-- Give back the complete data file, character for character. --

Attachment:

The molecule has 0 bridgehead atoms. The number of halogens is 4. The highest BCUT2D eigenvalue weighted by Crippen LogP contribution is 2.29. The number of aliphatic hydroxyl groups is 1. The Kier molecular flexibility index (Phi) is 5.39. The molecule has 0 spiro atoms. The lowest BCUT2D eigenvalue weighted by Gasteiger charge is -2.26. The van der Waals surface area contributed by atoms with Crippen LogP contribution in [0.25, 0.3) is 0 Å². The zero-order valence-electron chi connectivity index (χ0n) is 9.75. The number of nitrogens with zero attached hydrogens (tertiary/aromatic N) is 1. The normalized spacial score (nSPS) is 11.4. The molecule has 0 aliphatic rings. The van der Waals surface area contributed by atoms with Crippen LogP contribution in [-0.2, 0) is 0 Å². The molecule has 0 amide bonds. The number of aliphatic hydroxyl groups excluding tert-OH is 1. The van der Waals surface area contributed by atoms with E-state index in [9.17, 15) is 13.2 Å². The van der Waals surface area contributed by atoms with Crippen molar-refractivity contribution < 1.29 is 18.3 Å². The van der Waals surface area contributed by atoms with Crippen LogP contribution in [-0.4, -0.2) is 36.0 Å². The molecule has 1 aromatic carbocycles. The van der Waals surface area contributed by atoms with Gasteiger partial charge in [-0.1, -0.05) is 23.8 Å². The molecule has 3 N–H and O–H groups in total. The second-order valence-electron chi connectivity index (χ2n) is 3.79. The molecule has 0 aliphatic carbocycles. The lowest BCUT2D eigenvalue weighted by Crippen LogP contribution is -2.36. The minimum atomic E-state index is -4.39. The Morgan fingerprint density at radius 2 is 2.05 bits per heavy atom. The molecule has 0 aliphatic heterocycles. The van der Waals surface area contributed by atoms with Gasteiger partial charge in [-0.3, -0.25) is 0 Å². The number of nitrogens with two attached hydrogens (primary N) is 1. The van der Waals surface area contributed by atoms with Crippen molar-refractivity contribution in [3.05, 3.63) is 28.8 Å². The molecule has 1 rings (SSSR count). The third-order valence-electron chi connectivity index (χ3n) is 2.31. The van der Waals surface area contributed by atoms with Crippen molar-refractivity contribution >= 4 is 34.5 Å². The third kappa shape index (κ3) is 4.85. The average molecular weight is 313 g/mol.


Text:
The molecule has 0 bridgehead atoms. The number of halogens is 4. The highest BCUT2D eigenvalue weighted by Crippen LogP contribution is 2.29. The number of aliphatic hydroxyl groups is 1. The Kier molecular flexibility index (Phi) is 5.39. The molecule has 0 spiro atoms. The lowest BCUT2D eigenvalue weighted by Gasteiger charge is -2.26. The van der Waals surface area contributed by atoms with Crippen LogP contribution in [0.25, 0.3) is 0 Å². The zero-order valence-electron chi connectivity index (χ0n) is 9.75. The number of nitrogens with zero attached hydrogens (tertiary/aromatic N) is 1. The normalized spacial score (nSPS) is 11.4. The molecule has 0 aliphatic rings. The van der Waals surface area contributed by atoms with Crippen LogP contribution in [-0.2, 0) is 0 Å². The molecule has 0 amide bonds. The number of aliphatic hydroxyl groups excluding tert-OH is 1. The van der Waals surface area contributed by atoms with E-state index in [9.17, 15) is 13.2 Å². The van der Waals surface area contributed by atoms with Crippen molar-refractivity contribution < 1.29 is 18.3 Å². The van der Waals surface area contributed by atoms with Crippen LogP contribution in [-0.4, -0.2) is 36.0 Å². The molecule has 1 aromatic carbocycles. The van der Waals surface area contributed by atoms with Gasteiger partial charge in [-0.1, -0.05) is 23.8 Å². The molecule has 3 N–H and O–H groups in total. The second-order valence-electron chi connectivity index (χ2n) is 3.79. The molecule has 0 aliphatic carbocycles. The lowest BCUT2D eigenvalue weighted by Crippen LogP contribution is -2.36. The minimum atomic E-state index is -4.39. The Morgan fingerprint density at radius 2 is 2.05 bits per heavy atom. The molecule has 0 aliphatic heterocycles. The van der Waals surface area contributed by atoms with Gasteiger partial charge in [-0.3, -0.25) is 0 Å². The number of nitrogens with two attached hydrogens (primary N) is 1. The van der Waals surface area contributed by atoms with Crippen molar-refractivity contribution in [3.05, 3.63) is 28.8 Å². The molecule has 1 rings (SSSR count). The third-order valence-electron chi connectivity index (χ3n) is 2.31. The van der Waals surface area contributed by atoms with Crippen molar-refractivity contribution >= 4 is 34.5 Å². The third kappa shape index (κ3) is 4.85. The average molecular weight is 313 g/mol.